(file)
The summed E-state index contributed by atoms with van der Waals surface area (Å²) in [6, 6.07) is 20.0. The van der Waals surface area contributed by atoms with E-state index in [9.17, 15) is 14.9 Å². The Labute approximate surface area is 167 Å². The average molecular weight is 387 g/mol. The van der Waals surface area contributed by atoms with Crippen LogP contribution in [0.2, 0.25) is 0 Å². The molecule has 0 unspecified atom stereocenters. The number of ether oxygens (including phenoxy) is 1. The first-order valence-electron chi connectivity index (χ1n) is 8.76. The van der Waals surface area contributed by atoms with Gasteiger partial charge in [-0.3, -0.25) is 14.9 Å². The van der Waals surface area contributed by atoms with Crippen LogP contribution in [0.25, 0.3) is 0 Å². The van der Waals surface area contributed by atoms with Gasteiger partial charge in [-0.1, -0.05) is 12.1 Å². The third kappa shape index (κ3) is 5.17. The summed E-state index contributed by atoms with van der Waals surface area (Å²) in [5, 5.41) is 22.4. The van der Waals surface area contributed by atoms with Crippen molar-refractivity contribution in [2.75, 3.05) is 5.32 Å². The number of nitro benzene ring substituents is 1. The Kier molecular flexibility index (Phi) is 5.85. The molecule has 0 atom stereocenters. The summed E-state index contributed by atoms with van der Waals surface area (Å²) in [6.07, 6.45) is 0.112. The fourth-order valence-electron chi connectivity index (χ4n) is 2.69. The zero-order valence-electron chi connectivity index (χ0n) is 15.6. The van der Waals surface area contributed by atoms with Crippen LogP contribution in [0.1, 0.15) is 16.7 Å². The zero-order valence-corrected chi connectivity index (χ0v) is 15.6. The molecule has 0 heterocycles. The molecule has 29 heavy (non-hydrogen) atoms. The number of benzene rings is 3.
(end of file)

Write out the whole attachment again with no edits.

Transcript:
The summed E-state index contributed by atoms with van der Waals surface area (Å²) in [6, 6.07) is 20.0. The van der Waals surface area contributed by atoms with E-state index in [9.17, 15) is 14.9 Å². The Labute approximate surface area is 167 Å². The average molecular weight is 387 g/mol. The van der Waals surface area contributed by atoms with Crippen LogP contribution in [0.2, 0.25) is 0 Å². The molecule has 0 unspecified atom stereocenters. The number of ether oxygens (including phenoxy) is 1. The first-order valence-electron chi connectivity index (χ1n) is 8.76. The van der Waals surface area contributed by atoms with Gasteiger partial charge in [-0.3, -0.25) is 14.9 Å². The van der Waals surface area contributed by atoms with Crippen LogP contribution in [0.25, 0.3) is 0 Å². The van der Waals surface area contributed by atoms with Gasteiger partial charge in [-0.1, -0.05) is 12.1 Å². The third kappa shape index (κ3) is 5.17. The summed E-state index contributed by atoms with van der Waals surface area (Å²) in [5, 5.41) is 22.4. The van der Waals surface area contributed by atoms with Crippen molar-refractivity contribution in [2.75, 3.05) is 5.32 Å². The number of nitro benzene ring substituents is 1. The Kier molecular flexibility index (Phi) is 5.85. The molecule has 0 atom stereocenters. The summed E-state index contributed by atoms with van der Waals surface area (Å²) in [6.07, 6.45) is 0.112. The fourth-order valence-electron chi connectivity index (χ4n) is 2.69. The zero-order valence-electron chi connectivity index (χ0n) is 15.6. The van der Waals surface area contributed by atoms with Crippen LogP contribution in [0.1, 0.15) is 16.7 Å². The zero-order valence-corrected chi connectivity index (χ0v) is 15.6. The molecule has 0 heterocycles. The molecule has 29 heavy (non-hydrogen) atoms. The number of benzene rings is 3.